“Name?” Meredith Skinner asks me as I approach the check-in desk. Of course, she would be the one bossing everyone around, still. She wears a placid smile, no recognition in her eyes. She’s probably already dismissed me mentally, reasoning if she doesn’t remember me, I must not have been worth knowing. Not much has changed.
The color drains from her face as she looks down at the basket full of pre-printed name badges, fumbling through them with none of the grace she always pretended to have when we were in school.
“Errr…I don’t…uhhh…see you here…” she stammers, her breaths coming quickly.
“It’s fine.” I pick up one of the blank badges probably reserved for spouses and plus-ones and quickly fill in my name, sticking it to the front of my red dress proudly. “Good to see you, Mer.” I smile at her before entering the ballroom. I think she’s on the verge of hyperventilation.
No one recognizes me at first, but I know them so well. There’s Tommy Frazier, the former jock, standing next to Laura Brooks, well, it’s probably Frazier now too. I read on the alumni website they’d gotten married right after high school. There’s Tiff Stanton and Delia Jones, the party girls, out on the dance floor with guys I’m assuming are their husbands, but with Delia and Tiff, who really knows. In the corner of the room, nursing a drink, is Cat Fiore, my high school bestie, who I hear is some do-gooder type now, running a charity that gets clean drinking water to people in third-world countries. Penance.
I decide I need a drink if I’m really going to do this and head straight to the bar. I haven’t even signaled the bartender yet when greasy Charles Macklin takes a seat next to me. He was a player in high school, always chasing girls. I don’t see a ring on his finger, so he must still be up to his old ways.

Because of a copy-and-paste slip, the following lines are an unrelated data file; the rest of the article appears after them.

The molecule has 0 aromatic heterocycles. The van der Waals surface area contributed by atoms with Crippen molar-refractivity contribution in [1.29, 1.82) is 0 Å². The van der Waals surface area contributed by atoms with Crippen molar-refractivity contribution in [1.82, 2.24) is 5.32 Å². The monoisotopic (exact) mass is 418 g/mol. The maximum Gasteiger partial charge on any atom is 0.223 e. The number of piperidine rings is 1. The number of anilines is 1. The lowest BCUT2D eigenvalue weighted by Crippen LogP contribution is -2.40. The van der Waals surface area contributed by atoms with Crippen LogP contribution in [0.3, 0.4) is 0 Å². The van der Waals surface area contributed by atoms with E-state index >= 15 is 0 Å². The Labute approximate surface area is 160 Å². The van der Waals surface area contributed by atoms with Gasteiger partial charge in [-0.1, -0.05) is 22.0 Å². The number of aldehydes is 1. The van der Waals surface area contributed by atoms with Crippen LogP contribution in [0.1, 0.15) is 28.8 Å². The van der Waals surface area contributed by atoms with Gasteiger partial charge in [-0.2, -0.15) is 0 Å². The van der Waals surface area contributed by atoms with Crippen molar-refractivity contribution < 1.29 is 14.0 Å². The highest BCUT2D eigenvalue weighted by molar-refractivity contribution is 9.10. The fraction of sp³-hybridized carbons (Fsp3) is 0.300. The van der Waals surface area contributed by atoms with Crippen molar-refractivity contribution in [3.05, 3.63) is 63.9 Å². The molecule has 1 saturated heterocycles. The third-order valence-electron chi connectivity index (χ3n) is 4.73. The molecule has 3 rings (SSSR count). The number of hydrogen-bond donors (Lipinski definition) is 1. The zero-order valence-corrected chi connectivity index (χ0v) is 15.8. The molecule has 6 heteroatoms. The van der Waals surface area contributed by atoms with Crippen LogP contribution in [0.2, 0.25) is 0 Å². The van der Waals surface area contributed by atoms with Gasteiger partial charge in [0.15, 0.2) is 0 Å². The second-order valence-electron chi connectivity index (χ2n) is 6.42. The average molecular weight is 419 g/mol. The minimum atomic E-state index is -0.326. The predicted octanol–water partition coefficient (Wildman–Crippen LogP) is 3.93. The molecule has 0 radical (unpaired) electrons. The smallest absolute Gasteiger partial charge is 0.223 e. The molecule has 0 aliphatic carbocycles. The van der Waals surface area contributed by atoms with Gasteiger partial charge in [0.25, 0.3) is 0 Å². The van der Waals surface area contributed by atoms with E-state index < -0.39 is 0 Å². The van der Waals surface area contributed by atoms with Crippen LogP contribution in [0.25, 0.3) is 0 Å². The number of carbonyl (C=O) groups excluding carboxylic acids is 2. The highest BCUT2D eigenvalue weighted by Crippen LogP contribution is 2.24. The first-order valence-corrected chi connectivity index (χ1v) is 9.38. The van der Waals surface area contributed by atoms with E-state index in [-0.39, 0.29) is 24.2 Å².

“Hello.” He adds 100 L’s. He smells like too much cologne and I wrinkle my nose, stifling a sneeze.
“Are you here with someone? I’m sure I would have remembered you if we were in school together.”
“You don’t remember me, Charlie?” I ask, enjoying his look of confusion.
“Should I?” He motions for the bartender. “I’ll have a beer and she’ll take a…”
“Martini. Dry. Extra olives.”
He turns back to me proudly as though I should be grateful. It is an open bar.
“So, why don’t I remember you? Were you one of those late-bloomer types? A wallflower?” He chuckles.
“Well, I was a bit shy, but I’m sure you remember me, Charlie. It’s me, Casey.”
I see him mentally scrolling through a list of all the Caseys he knows, having already decided I couldn’t be THAT Casey.
The bartender returns with our drinks but he doesn’t notice. He mumbles some excuse about needing to talk to someone and rushes away, nearly knocking over a stool in his wake. I notice he makes a beeline for Cat, whose eyes widen in surprise as he whispers in her ear urgently.
Of course they’re all shocked and running scared. These people all thought I was lost forever, which is to be expected, since they left me for dead.
Read Part 2 – Smoke